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From Peter Klügl (JIRA) <...@uima.apache.org>
Subject [jira] [Commented] (UIMA-2758) TextMarker: Provide support for tree structures and parse trees in rule language
Date Mon, 13 May 2013 09:29:16 GMT

    [ https://issues.apache.org/jira/browse/UIMA-2758?page=com.atlassian.jira.plugin.system.issuetabpanels:comment-tabpanel&focusedCommentId=13655866#comment-13655866

Peter Klügl commented on UIMA-2758:

There is one thing I keep thinking about:
How does the feature match influence the sequential matching? Or better: Is there only one
reasonable interpretation of the sequential matching.

Here's an example to talk about (the test case I am using right now to develop that stuff):

Input text:
Peter Kluegl, Joern Kottmann, Marshall Schor

PACKAGE org.apache.uima.ruta;

//A = full name
//B = last name
//C = first name
DECLARE Annotation D(STRING ds);
DECLARE Annotation A(B ab, C ac);

INT count;
CW{ -> ASSIGN(count, count+1), CREATE(C, "ds" = "firstname", "ci" = count, "cb" = false)}
CW{ -> 
    GATHER(B, "bc" = 1), FILL(B, "ds" = "lastname")};
C{REGEXP("M.*") -> SETFEATURE("cb", true)};
(CW CW){-> CREATE(A, "ab" = B, "ac" = C)};

So, if I write a rule like:

(A.ac.ci==1 # A.ac.ci==2 # A.ac.ci==3);

... then on what should the wildcard (#) match?
Right now, only the annotation, which is actually used in the sequential matching, determines
the possible annotations of the next rule element. Therefore, the wildcard matched on " Kluegl,
", because "ac" is only the first name. One would maybe expect that the rule element matches
on the complete name since the rule element starts with "A", which refers to the complete
name. The rule itself would now create an annotation covering "Peter Kluegl, Joern Kottmann,
Marshall" (missing " Schor"). Is this behavior intelligible/reasonable to others?

Well, I can imagine that there are use cases where not the match of the feature-annotation
is important, but the match of the annotation containing the feature.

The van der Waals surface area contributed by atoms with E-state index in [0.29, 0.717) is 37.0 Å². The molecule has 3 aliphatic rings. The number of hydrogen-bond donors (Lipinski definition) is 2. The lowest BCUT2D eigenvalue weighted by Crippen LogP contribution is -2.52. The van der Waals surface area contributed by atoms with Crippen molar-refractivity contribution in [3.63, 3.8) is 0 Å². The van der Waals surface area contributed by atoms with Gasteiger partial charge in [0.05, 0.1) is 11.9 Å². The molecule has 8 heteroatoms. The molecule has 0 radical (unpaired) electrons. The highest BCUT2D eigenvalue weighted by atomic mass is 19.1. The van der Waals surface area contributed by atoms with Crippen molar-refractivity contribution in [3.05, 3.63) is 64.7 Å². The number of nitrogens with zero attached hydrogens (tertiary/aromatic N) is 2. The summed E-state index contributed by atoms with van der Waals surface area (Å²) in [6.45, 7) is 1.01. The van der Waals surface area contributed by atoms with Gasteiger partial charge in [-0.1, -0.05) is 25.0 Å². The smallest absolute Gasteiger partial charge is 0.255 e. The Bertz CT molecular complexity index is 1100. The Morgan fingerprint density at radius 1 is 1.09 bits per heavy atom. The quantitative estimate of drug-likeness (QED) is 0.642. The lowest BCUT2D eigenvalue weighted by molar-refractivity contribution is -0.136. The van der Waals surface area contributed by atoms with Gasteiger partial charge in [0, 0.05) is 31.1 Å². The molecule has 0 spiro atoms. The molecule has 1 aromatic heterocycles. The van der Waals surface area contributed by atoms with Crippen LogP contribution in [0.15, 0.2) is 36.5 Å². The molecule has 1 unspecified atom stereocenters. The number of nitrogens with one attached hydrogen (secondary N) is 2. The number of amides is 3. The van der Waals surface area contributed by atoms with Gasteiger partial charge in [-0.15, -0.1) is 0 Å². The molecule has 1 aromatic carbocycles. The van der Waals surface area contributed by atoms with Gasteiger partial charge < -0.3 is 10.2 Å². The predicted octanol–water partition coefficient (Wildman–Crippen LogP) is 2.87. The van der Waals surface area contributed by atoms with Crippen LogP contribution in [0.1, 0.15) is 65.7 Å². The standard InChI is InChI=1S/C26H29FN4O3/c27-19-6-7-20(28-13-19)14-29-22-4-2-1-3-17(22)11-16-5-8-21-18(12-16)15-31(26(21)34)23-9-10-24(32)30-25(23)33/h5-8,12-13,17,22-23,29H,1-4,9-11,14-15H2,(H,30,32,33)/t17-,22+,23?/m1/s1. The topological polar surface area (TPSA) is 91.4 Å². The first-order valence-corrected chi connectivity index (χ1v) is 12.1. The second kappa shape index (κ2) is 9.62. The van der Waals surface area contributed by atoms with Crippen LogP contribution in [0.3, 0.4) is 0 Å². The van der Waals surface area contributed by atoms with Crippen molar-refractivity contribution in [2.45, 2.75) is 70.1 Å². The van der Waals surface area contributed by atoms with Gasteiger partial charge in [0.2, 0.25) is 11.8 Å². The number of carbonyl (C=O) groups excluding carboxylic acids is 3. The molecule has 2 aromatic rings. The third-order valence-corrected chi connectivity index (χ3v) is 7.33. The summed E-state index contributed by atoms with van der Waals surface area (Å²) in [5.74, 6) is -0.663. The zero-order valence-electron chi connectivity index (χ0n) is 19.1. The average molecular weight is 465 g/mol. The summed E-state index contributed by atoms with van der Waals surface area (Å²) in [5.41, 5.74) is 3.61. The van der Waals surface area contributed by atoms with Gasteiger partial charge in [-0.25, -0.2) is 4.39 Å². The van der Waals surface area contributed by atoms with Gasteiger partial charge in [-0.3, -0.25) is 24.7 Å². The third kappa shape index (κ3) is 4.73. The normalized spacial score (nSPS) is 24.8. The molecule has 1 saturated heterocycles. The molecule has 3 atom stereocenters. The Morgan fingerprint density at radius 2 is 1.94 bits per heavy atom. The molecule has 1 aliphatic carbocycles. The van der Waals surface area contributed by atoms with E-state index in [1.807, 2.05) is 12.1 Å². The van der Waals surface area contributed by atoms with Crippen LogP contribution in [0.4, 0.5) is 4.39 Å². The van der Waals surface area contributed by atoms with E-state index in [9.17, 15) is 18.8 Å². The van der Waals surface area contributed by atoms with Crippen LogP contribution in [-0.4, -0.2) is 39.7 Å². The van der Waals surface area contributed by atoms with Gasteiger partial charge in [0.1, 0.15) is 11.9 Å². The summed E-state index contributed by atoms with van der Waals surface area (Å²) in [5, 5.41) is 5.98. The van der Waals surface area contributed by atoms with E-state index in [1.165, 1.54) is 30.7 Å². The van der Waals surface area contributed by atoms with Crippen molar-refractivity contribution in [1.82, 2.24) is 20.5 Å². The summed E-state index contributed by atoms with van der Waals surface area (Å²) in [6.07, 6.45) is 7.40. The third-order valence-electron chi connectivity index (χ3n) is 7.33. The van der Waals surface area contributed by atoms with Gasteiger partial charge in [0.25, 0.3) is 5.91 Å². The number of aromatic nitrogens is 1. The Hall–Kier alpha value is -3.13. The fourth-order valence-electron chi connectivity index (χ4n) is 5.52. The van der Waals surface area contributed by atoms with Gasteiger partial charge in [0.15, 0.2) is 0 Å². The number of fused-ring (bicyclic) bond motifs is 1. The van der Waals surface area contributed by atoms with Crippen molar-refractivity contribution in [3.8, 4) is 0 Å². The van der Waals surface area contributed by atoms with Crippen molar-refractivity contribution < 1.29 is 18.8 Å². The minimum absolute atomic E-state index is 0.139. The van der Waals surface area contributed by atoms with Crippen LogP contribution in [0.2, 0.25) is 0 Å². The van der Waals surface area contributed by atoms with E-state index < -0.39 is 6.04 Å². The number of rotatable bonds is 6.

I could think of a solution introducing some operator, which enables navigation in the feature
structure for different parts of a rule element, but that seems not really straight forward.

My favorite solution would be a simple extension: Allow deep feature checks as conditions.

(A{A.ac.ci==1} # A{A.ac.ci==2} # A{A.ac.ci==3});

Here, the wildcards would only match on " , ". A.ac.ci==1 could be interpeted as an IS condition
combined with a FEATURE condition.

Are there any opinions about this problem? I should search for some real use cases with parse

> TextMarker: Provide support for tree structures and parse trees in rule language
> --------------------------------------------------------------------------------
>                 Key: UIMA-2758
>                 URL: https://issues.apache.org/jira/browse/UIMA-2758
>             Project: UIMA
>          Issue Type: New Feature
>          Components: ruta
>            Reporter: Peter Klügl
>            Assignee: Peter Klügl
> Manipulation of features which refer to annotations and matching on simple features is
currently supported, but matching on the complex values of some feature is not. A first step
can be something like (Type Person with feature "title" of type Annotation):
> Person.title;
> This rule matches on all annotations, which are values of features of annotations of
the type Person.
> This new language element can also be used for syntactic sugar when checking primitive
feature values:
> Person.begin=0 (A Person annotation, which starts a offset 0)
> This can only be a first step towards supporting tree structures. Maybe there is no way
around something for explicitly and directly referring to certain annotations (which is not
possible right now, but is done by using the type).

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